Would you say you are quitting music for now until you get a good producer?
I will not use the word quit; I will rather use hold because I am on hold in terms of putting out my own personal materials, not in terms of any other thing. I could still do wedding shows and events, or be in the studio recording or backing people. But releasing my own materials is on hold for now. I will not say I am waiting for sponsors or a record deal, but waiting to at least put out a good material. I put out something in 2014, but it didn’t move as much as I wanted it to. Though, I got a lot of positive feedback from friends and fans, such as Omawumi who told me she loved my song. She said it was like pop. But I didn’t push it as much as I should have. I will not say that I worked with the wrong team, but we didn’t work as much as we should. So that project kind of died along the line. I do not want that to happen again. I want to do it right this time around; I want it to be truly me. I don’t want to do it the way people want. Because people will say all kinds of things, so if I want to drop anything, it is going to be me and trust me, people are going to love it.
Are you planning to drop an album, or a single this year?
Yes, there are plans. I am going to drop a single or singles this year but I am not going to say when. I will do that when I feel the time is right.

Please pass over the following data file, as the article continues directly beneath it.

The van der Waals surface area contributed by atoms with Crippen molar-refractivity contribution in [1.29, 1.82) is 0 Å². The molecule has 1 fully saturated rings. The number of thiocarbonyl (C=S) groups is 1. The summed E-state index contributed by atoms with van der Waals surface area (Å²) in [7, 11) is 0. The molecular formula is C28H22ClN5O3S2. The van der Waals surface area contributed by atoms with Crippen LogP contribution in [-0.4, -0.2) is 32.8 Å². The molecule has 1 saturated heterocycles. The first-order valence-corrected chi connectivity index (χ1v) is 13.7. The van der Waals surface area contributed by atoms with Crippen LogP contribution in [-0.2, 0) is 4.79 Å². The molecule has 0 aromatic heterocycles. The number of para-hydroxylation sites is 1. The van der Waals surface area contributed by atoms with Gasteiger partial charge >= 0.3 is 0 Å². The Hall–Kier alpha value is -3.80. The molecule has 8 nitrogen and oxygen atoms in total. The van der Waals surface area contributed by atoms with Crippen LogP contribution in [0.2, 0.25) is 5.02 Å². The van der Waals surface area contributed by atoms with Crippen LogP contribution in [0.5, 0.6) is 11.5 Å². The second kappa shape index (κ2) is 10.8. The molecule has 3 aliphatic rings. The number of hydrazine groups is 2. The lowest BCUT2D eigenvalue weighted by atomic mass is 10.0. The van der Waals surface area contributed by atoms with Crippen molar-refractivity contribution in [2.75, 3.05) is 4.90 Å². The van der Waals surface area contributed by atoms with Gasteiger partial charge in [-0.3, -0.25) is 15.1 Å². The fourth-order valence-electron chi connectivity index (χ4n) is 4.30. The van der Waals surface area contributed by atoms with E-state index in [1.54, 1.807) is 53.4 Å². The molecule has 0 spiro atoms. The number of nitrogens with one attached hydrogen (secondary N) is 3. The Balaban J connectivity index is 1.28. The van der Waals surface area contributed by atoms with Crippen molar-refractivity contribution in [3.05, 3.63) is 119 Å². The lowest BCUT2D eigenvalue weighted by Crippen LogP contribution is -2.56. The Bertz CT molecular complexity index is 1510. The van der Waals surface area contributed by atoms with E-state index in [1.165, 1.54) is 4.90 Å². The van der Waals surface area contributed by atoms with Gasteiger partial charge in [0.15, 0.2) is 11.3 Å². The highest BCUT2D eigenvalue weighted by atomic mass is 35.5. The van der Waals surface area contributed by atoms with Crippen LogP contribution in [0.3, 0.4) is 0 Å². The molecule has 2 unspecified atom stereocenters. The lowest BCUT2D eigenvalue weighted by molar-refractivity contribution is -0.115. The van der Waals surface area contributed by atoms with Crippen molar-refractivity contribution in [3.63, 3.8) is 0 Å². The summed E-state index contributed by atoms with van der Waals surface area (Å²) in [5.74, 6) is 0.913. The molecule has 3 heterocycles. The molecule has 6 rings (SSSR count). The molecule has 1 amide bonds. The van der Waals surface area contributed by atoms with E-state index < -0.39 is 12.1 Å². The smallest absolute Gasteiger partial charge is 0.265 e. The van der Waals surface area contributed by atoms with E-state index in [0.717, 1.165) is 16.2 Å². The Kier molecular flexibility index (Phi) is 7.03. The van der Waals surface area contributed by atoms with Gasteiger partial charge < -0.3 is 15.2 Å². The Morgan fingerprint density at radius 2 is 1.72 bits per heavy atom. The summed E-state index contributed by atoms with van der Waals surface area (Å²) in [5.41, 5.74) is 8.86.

What are the new projects you’re working on now?
I am working on Dollhouseafrique. It is a shop where you can have your facial make-up and facial treatment. You can also be taught how to be a make-up artiste.
What inspired the name, Dollhouseafrique?
The name was inspired by the fact that most times, people will see me and say, ‘Oh you look good, but look like a Doll’ so I think that was what inspired the name Doll House. For now, it is only concentrating on face, in terms of beauty, facial care and make-up, but very soon, we will go into hair, body and so many other things.
We have had cases of musicians who started as choristers and later switched to secular music; what do you think is the cause of this?
I always tell people that not everybody are called to be musicians, neither are everybody called to be gospel artistes. There are some gospel artistes who are not actually spiritual; that’s why some of them deviate. I use R. Kelly as an example; he started in the choir, but he later went into secular music. However, he goes back to do gospel sometimes. I am not going to sing gospel because I started in church. I sang in church because my parents pushed me to join the choir; it was not because I wanted to join. I didn’t even know what it felt like being in the choir. Maybe I joined the choir because my mother was there and she wanted me to join, not knowing that she was actually preparing and grooming me for now. Inasmuch, as I’m doing secular music, it does not take away my gospel roots; it doesn’t mean that I’m not in touch with God. For those of us who have decided to do secular music, it does not change the fact that we are Christians, or that we should glorify God in our music. But we know that we are not really anointed for that, so we should face this other side of music.